As difficult as it is, ES professionals should never take complaints personally. A strong ES professional needs to be able to accept a mistake or the lapse in service, learn from it and move forward. A complaint should be viewed as a learning opportunity rather than an attack.

After attending meetings and implementing solutions to an issue comes the most important part — follow-up and service recovery. Putting a reminder on a calendar to walk through the area is a great way for ES professionals to stay on top of an issue and make an unannounced visit to the area where ES was struggling. It also shows that the concern is genuine and provides an opportunity for the ES professional to see if the solutions are working.

Better customer service

Customer service isn’t simply fixing an issue quickly. Finding out why the issue occurred is the real key to improving the service of an ES department.

Keeping a proactive attitude and uncovering the root causes of issues will help any ES department develop stronger, better customer service skills. 

Paul Picciurro, CHESP, is director of environmental services for Wheaton Franciscan Healthcare–Franklin (Wis.) Midwest Orthopedic Specialty Hospital. He can be contacted at

ES and clinical departments partner to improve service levels

The environmental services (ES) department at a large hospital was receiving several complaints from the physical therapy (PT) department, ranging from being out of paper supplies to poor dusting and vacuuming. The PT department was experiencing heavy patient traffic and seeing up to 100 patients per day.

After touring PT, the ES manager saw a number of issues that needed attention. For instance, the paper towel dispensers by the handwashing sink were a smaller and older variety. With more than 20 employees in the department, it was easy to see why they never had enough paper towels. A larger roll dispenser was installed by the sink, and the daytime schedule was adjusted so an ES employee could go through the PT department and service the dispensers, the trash and the restrooms.

The vacuuming was poor throughout the area, so ES and PT leaders negotiated that PT staff would move their equipment (i.e., treadmills, tables, stationary bikes) once a month so ES employees could vacuum the area. With the high volume of patients, the carpet was scheduled to be cleaned three times per year.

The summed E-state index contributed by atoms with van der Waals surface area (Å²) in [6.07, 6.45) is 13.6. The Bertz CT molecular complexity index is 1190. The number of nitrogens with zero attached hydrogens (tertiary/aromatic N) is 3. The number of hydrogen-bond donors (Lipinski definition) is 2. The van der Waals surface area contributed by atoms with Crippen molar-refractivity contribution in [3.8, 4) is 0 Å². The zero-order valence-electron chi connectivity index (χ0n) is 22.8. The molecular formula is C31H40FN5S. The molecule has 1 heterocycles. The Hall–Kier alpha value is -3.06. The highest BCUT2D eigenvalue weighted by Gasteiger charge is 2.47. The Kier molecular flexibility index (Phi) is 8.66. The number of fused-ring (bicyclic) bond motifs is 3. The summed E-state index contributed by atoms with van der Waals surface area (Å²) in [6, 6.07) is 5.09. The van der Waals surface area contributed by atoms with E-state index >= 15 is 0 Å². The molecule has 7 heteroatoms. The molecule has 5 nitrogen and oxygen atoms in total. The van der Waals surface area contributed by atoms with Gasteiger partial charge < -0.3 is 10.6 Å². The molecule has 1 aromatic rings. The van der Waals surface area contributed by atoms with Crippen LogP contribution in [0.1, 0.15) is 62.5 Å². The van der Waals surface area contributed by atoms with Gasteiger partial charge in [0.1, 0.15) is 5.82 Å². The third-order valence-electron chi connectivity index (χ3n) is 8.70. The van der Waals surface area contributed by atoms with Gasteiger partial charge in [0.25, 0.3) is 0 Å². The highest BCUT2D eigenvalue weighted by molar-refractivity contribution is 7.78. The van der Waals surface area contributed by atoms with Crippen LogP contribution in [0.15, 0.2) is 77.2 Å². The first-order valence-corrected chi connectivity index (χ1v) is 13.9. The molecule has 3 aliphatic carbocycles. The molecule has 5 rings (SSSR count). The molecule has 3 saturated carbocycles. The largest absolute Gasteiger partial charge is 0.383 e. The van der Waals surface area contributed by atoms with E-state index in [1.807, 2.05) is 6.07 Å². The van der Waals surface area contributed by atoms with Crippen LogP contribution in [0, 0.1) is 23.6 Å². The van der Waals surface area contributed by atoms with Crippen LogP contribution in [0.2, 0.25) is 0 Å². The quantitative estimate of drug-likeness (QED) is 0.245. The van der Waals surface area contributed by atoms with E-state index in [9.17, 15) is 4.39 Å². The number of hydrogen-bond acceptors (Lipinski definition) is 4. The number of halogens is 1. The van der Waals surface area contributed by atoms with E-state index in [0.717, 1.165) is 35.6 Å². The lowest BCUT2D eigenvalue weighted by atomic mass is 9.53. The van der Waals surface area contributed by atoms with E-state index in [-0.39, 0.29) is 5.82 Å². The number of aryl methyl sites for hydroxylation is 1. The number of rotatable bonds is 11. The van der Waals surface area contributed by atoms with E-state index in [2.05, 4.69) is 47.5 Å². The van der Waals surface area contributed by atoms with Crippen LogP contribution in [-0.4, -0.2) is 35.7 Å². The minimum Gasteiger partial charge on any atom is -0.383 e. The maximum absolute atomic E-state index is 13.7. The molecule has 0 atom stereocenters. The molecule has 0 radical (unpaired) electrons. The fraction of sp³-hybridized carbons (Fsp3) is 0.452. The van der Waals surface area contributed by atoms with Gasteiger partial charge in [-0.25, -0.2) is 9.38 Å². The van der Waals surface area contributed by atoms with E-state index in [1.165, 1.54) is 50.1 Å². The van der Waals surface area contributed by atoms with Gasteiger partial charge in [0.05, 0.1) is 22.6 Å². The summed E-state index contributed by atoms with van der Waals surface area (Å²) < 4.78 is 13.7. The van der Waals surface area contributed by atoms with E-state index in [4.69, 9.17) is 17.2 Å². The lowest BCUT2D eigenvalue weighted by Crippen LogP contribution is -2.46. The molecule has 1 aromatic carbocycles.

Monthly rounding was scheduled with the leaders of both departments, and the ES leader rounded the area once a week for two months to evaluate the changes to the cleaning schedule.

After the new dispensers were installed and the cleaning schedule and frequencies adjusted, the ES manager attended the PT department’s monthly staff meeting. The manager explained the changes that were in place and asked the staff what more ES could do to improve its service.

PT staff all shared an area of cubicles that was cramped with little desk space and poor storage. Purses, bags and other personal items were stored on the floor, so ES had to work around all of these items.

The ES manager was able to negotiate that PT staff would clear their desks once a week so ES could thoroughly clean the desk surfaces. On another day, once a week, PT staff would clean the floors so ES could thoroughly vacuum the area. The carpet in the cubicle area was scheduled to be cleaned two times a year.

The PT area measured 4,000 sq. ft. and included an occupational therapy area, with a mock-up of a grocery store, porch steps to a home and even a car mounted to the wall so patients could practice safely entering and exiting a vehicle. ES staff machine-scrubbed the floor of the grocery store area, had the porch steps cleaned and painted and even washed and waxed the car.

After about 60 days, the complaints stopped and rounding was moved from once a week to once a month. The ES leader took the time to investigate the issues, reworking the cleaning schedule and adjusting frequencies and project work.